Pyaasa

Pyaasa, India, 19 February 1957

Vijay (Guru Dutt) is an unsuccessful poet whose works are not taken seriously by publishers or his brothers (who sell his poems as waste paper). Unable to bear their taunting that he is a good-for-nothing, he stays away from home and is often out on the streets. He encounters a good-hearted prostitute named Gulabo (Waheeda Rehman), who is enamoured with his poetry and falls in love with him. He also encounters his ex-girlfriend Meena (Mala Sinha) from college and finds out that she has married a big publisher Mr. Ghosh (Rehman) for financial security. Ghosh hires him as a servant to find out more about him and Meena. A dead beggar to whom Vijay gave his coat and whom he tries to save unsuccessfully from the path of a running train is mistaken for Vijay. Gulabo goes to Ghosh and gets his poems published. Ghosh does so feeling he can exploit the poems and make a killing. The poems are very successful. However, Vijay is alive and in the hospital after the train mishap.

Ghosh and Shyam, Vijay's close friend, refuse to recognise him and he is committed to a mental asylum since he insists he is Vijay and is thought to be mad. Vijay's brothers too are bought off by Ghosh not to recognize him and a memorial is held for the dead poet. Vijay with the help of his friend Abdul Sattar (Johnny Walker) escapes from the mental asylum and reaches the memorial service where he denounces this corrupt and materialistic world. Seeing that Vijay is alive his friend and brothers take side with a rival publisher for more money and declare this is Vijay. At a function to honour him, Vijay becomes sick of all the hypocrisy in the world around him and declares he is not Vijay. He then leaves with Gulabo to start a new life.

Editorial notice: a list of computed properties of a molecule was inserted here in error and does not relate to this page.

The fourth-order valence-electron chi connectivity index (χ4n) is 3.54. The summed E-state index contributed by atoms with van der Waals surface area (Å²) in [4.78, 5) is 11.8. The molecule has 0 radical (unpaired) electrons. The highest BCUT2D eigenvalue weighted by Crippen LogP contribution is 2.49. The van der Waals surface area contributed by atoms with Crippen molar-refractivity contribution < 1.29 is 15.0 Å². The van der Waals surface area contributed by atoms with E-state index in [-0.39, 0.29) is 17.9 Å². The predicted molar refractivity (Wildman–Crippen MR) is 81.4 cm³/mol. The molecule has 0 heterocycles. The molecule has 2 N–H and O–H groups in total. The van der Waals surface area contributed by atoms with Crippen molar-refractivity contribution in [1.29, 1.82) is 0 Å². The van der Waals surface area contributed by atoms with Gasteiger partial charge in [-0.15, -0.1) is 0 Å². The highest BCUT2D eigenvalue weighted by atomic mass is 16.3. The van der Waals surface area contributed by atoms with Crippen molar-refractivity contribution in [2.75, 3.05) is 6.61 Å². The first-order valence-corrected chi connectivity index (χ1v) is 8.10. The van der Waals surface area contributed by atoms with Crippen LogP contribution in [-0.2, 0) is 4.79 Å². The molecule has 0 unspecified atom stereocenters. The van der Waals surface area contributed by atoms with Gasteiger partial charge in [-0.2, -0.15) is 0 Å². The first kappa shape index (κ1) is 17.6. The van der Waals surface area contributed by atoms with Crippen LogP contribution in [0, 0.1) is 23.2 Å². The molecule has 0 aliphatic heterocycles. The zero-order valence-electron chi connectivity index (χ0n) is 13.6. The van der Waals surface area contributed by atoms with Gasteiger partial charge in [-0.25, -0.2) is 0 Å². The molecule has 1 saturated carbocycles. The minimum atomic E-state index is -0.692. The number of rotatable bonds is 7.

• Genre: Romantic
  • Runtime: 146 Minutes
  • Director: Guru Dutt

Story

Pyaasa (Hindi: प्यासा Pyāsā, meaning "Thirsty") is a 1957 Indian film produced by, directed by, and starring Guru Dutt. The film tells the story of Vijay, a struggling poet trying to make his works known in post-independence India, and Gulabo, a prostitute with a heart of gold who eventually helps him get his poems published. The music was composed by S.D. Burman.

With the commercial success of thrillers like Baazi, Jaal, Aar Paar and C.I.D. as well as comedies like Mr. & Mrs. '55, Guru Dutt and his studio were financially secure and established. From 1957, he could now make movies he really wanted to make, including Pyaasa. In 2002, Pyaasa was ranked at #160 on the Sight & Sound critics' and directors' poll of all-time greatest films. In 2005, Pyaasa was rated as one of the 100 best films of all time by Time Magazine, which called it "the soulfully romantic of the lot." Indiatimes Movies ranks the movie amongst the Top 25 Must See Bollywood Films. On the occasion of Valentine's Day 2011 Time magazine has declared it as one of the top 10 romantic movies of all time.